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The Florida Supreme Court, in response to a question certified by the U.S. Court of Appeals for the Eleventh Circuit, has ruled that the notice and repair process in chapter 558, Florida Statutes, which sets forth procedural requirements before a claimant may file an action for a construction defect, was a “suit” within the meaning of a commercial general liability insurance policy.

The Case

Altman Contractors, Inc., was the general contractor for the construction of a high-rise residential condominium in Broward County, Florida, known as Sapphire Condominium.

Between April 2012 and November 2012, Sapphire served Altman with several notices of claim under chapter 558, Florida Statutes, that cumulatively claimed over 800 construction defects in the Sapphire project.

On or about January 14, 2013, Altman notified its insurer, Crum & Forster Specialty Insurance Company (“C&F”), of Sapphire’s claims and demanded defense and indemnity.

C&F denied that Sapphire’s notices of claim invoked its duty to defend, asserting that the notices did not constitute a “suit.” When C&F refused to defend Altman, it retained counsel to defend the notices of claim.

On May 28, 2013, Sapphire served Altman with a supplement to its November 2012 notice, claiming 13 additional deficiencies in the Sapphire project. Sapphire demanded that Altman “take all measures necessary to correct the identified construction and/or design defects.”

On August 5, 2013, C&F, though maintaining its position that Sapphire’s notices of claim did not invoke its duty to defend Altman under the policy, hired counsel to defend the claims under a reservation of rights. Altman objected to C&F’s selection of counsel, demanded that its original counsel be paid to continue defending, and requested reimbursement from C&F for the fees and expenses it had incurred since notifying C&F of Sapphire’s notices of claim.

C&F denied Altman’s requests.

Ultimately, Altman settled all of Sapphire’s claimed construction defects without any lawsuit being filed and without C&F’s involvement.

Altman asked the U.S. District Court for the Southern District of Florida to declare that C&F owed it a duty to defend and to indemnify it under the policy. The district court ruled in favor of C&F, and Altman appealed to the Eleventh Circuit.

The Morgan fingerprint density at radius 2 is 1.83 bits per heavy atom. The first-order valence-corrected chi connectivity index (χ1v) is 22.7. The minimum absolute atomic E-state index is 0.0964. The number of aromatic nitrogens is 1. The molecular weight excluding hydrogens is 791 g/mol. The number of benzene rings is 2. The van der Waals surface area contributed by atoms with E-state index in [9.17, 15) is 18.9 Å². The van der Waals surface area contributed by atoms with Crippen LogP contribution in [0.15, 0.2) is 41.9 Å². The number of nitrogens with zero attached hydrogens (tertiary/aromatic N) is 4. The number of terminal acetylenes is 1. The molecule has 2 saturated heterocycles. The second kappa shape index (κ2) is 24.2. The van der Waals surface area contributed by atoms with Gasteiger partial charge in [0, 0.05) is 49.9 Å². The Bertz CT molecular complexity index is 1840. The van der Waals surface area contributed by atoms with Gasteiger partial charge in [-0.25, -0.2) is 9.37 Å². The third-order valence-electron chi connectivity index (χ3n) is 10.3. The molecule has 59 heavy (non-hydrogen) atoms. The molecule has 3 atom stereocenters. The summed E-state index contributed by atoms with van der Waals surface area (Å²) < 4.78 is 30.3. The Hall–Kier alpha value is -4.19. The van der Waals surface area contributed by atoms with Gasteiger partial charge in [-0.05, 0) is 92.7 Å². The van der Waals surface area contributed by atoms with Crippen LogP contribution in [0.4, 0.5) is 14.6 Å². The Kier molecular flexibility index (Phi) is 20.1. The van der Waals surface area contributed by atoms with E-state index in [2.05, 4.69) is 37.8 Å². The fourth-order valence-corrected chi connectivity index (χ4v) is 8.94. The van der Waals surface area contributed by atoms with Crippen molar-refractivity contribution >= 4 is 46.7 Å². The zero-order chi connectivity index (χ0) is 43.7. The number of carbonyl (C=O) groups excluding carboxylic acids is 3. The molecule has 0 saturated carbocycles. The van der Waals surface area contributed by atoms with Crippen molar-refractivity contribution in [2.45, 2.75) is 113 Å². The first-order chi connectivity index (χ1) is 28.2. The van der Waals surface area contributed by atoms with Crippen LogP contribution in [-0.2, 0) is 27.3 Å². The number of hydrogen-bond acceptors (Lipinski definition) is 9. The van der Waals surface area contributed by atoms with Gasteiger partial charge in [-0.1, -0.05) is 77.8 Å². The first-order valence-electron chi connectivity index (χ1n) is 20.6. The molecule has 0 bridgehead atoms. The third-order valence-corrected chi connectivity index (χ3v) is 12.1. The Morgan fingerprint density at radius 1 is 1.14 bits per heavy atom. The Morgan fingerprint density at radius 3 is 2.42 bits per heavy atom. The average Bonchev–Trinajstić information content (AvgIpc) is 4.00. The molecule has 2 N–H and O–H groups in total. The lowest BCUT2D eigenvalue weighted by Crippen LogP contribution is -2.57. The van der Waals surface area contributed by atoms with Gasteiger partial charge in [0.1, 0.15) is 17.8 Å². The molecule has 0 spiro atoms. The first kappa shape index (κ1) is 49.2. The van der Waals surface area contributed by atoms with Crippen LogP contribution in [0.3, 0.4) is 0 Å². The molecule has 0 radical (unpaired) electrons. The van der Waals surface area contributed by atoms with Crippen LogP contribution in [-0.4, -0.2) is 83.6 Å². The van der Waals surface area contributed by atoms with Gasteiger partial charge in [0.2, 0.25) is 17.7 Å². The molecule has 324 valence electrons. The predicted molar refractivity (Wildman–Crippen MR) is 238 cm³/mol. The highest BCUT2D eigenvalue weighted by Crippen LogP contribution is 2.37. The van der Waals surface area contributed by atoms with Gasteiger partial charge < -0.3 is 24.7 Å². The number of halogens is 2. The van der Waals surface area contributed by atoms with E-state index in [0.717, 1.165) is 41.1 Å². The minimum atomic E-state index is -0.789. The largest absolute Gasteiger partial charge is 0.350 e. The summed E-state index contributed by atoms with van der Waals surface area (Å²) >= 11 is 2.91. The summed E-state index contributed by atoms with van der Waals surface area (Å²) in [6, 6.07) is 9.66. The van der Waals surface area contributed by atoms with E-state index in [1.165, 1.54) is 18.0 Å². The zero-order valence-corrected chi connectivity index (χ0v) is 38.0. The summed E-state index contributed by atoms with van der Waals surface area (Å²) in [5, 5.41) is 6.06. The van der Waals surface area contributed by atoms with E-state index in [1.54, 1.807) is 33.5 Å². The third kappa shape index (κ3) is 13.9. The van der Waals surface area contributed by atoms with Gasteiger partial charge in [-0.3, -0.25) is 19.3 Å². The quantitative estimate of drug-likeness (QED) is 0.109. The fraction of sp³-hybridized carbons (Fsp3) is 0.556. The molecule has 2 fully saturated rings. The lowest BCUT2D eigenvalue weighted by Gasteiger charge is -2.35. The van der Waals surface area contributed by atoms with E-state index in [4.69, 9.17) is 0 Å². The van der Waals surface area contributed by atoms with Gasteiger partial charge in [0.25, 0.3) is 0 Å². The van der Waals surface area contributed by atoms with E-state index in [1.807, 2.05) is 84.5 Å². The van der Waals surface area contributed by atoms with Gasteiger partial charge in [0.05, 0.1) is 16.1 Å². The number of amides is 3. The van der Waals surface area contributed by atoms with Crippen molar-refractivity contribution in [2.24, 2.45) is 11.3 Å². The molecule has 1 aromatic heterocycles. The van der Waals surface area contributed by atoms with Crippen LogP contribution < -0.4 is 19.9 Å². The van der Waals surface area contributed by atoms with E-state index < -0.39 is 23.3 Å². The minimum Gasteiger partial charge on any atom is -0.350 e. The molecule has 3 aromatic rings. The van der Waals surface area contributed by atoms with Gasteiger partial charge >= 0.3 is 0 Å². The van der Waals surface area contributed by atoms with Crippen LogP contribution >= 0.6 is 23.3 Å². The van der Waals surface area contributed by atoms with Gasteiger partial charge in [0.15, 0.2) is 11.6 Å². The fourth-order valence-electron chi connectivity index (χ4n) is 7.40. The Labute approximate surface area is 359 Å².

The circuit court certified the following question to the Florida Supreme Court:

Is the notice and repair process set forth in chapter 558, Florida Statutes, a “suit” within the meaning of the commercial general liability policy issued by C&F to Altman?

The C&F Policy

The C&F policy provided:

We will pay those sums that the insured becomes legally obligated to pay as damages because of “bodily injury” or “property damage” to which this insurance applies. We will have the right and duty to defend the insured against any “suit” seeking those damages. However, we will have no duty to defend the insured against any “suit” seeking damages for “bodily injury” or “property damage” to which this insurance does not apply. We may, at our discretion, investigate any “occurrence” and settle any claim or “suit” that may result.

(Emphasis added.)

The policy also provided:

“Suit” means a civil proceeding in which damages because of “bodily injury,” “property damage” or “personal and advertising injury” to which this insurance applies are alleged. “Suit” includes:

a. An arbitration proceeding in which such damages are claimed and to which the insured must submit or does submit with our consent; or

b. Any other alternative dispute resolution proceeding in which such damages are claimed and to which the insured submits with our consent.

The Chapter 558 Process

Chapter 558, titled “Construction Defects,” sets forth procedural requirements before a claimant may file an action for a construction defect. Specifically, a claimant must:

serve written notice of claim on the contractor, subcontractor, supplier, or design professional, as applicable